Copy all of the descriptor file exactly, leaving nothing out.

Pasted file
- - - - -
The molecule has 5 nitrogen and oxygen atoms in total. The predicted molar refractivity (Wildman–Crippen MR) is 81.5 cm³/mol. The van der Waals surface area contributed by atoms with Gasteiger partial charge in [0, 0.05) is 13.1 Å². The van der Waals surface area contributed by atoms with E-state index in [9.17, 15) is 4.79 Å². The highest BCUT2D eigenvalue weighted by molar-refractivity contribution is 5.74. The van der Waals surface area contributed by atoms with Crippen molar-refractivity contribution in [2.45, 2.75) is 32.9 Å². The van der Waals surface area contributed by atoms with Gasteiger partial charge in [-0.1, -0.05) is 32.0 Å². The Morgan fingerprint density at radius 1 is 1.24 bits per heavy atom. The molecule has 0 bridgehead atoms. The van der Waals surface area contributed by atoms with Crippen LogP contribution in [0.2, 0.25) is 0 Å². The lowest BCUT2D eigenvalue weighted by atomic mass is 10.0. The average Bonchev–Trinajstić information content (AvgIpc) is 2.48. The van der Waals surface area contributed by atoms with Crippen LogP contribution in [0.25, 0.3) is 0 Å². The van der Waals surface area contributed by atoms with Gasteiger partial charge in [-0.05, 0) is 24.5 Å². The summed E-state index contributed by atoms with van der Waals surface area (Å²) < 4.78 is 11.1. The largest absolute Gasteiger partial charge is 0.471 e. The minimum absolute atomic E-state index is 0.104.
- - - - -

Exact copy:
The molecule has 5 nitrogen and oxygen atoms in total. The predicted molar refractivity (Wildman–Crippen MR) is 81.5 cm³/mol. The van der Waals surface area contributed by atoms with Gasteiger partial charge in [0, 0.05) is 13.1 Å². The van der Waals surface area contributed by atoms with E-state index in [9.17, 15) is 4.79 Å². The highest BCUT2D eigenvalue weighted by molar-refractivity contribution is 5.74. The van der Waals surface area contributed by atoms with Crippen molar-refractivity contribution in [2.45, 2.75) is 32.9 Å². The van der Waals surface area contributed by atoms with Gasteiger partial charge in [-0.1, -0.05) is 32.0 Å². The Morgan fingerprint density at radius 1 is 1.24 bits per heavy atom. The molecule has 0 bridgehead atoms. The van der Waals surface area contributed by atoms with Crippen LogP contribution in [0.2, 0.25) is 0 Å². The lowest BCUT2D eigenvalue weighted by atomic mass is 10.0. The average Bonchev–Trinajstić information content (AvgIpc) is 2.48. The van der Waals surface area contributed by atoms with Crippen LogP contribution in [0.25, 0.3) is 0 Å². The van der Waals surface area contributed by atoms with Gasteiger partial charge in [-0.05, 0) is 24.5 Å². The summed E-state index contributed by atoms with van der Waals surface area (Å²) < 4.78 is 11.1. The largest absolute Gasteiger partial charge is 0.471 e. The minimum absolute atomic E-state index is 0.104.